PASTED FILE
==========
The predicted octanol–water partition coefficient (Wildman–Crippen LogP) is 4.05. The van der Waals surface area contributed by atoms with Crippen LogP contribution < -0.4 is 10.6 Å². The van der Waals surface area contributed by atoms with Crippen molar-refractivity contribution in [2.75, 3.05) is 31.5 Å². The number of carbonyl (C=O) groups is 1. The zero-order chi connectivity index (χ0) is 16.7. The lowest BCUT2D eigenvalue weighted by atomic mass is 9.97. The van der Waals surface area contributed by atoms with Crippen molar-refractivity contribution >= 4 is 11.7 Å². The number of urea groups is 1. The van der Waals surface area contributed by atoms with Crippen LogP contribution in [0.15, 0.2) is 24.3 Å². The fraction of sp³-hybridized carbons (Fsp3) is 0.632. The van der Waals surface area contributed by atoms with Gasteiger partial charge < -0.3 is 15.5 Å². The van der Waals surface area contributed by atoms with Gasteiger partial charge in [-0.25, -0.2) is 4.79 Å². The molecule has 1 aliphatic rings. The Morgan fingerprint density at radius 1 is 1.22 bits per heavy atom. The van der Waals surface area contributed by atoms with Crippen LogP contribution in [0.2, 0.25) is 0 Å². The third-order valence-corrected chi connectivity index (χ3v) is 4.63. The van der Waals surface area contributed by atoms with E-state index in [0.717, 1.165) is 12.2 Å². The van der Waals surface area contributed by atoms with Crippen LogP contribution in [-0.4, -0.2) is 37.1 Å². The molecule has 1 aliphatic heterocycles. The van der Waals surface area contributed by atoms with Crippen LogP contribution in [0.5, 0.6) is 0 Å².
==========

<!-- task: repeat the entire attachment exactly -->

The predicted octanol–water partition coefficient (Wildman–Crippen LogP) is 4.05. The van der Waals surface area contributed by atoms with Crippen LogP contribution < -0.4 is 10.6 Å². The van der Waals surface area contributed by atoms with Crippen molar-refractivity contribution in [2.75, 3.05) is 31.5 Å². The number of carbonyl (C=O) groups is 1. The zero-order chi connectivity index (χ0) is 16.7. The lowest BCUT2D eigenvalue weighted by atomic mass is 9.97. The van der Waals surface area contributed by atoms with Crippen molar-refractivity contribution >= 4 is 11.7 Å². The number of urea groups is 1. The van der Waals surface area contributed by atoms with Crippen LogP contribution in [0.15, 0.2) is 24.3 Å². The fraction of sp³-hybridized carbons (Fsp3) is 0.632. The van der Waals surface area contributed by atoms with Gasteiger partial charge < -0.3 is 15.5 Å². The van der Waals surface area contributed by atoms with Gasteiger partial charge in [-0.25, -0.2) is 4.79 Å². The molecule has 1 aliphatic rings. The Morgan fingerprint density at radius 1 is 1.22 bits per heavy atom. The van der Waals surface area contributed by atoms with Crippen LogP contribution in [0.2, 0.25) is 0 Å². The third-order valence-corrected chi connectivity index (χ3v) is 4.63. The van der Waals surface area contributed by atoms with E-state index in [0.717, 1.165) is 12.2 Å². The van der Waals surface area contributed by atoms with Crippen LogP contribution in [-0.4, -0.2) is 37.1 Å². The molecule has 1 aliphatic heterocycles. The van der Waals surface area contributed by atoms with Crippen LogP contribution in [0.5, 0.6) is 0 Å².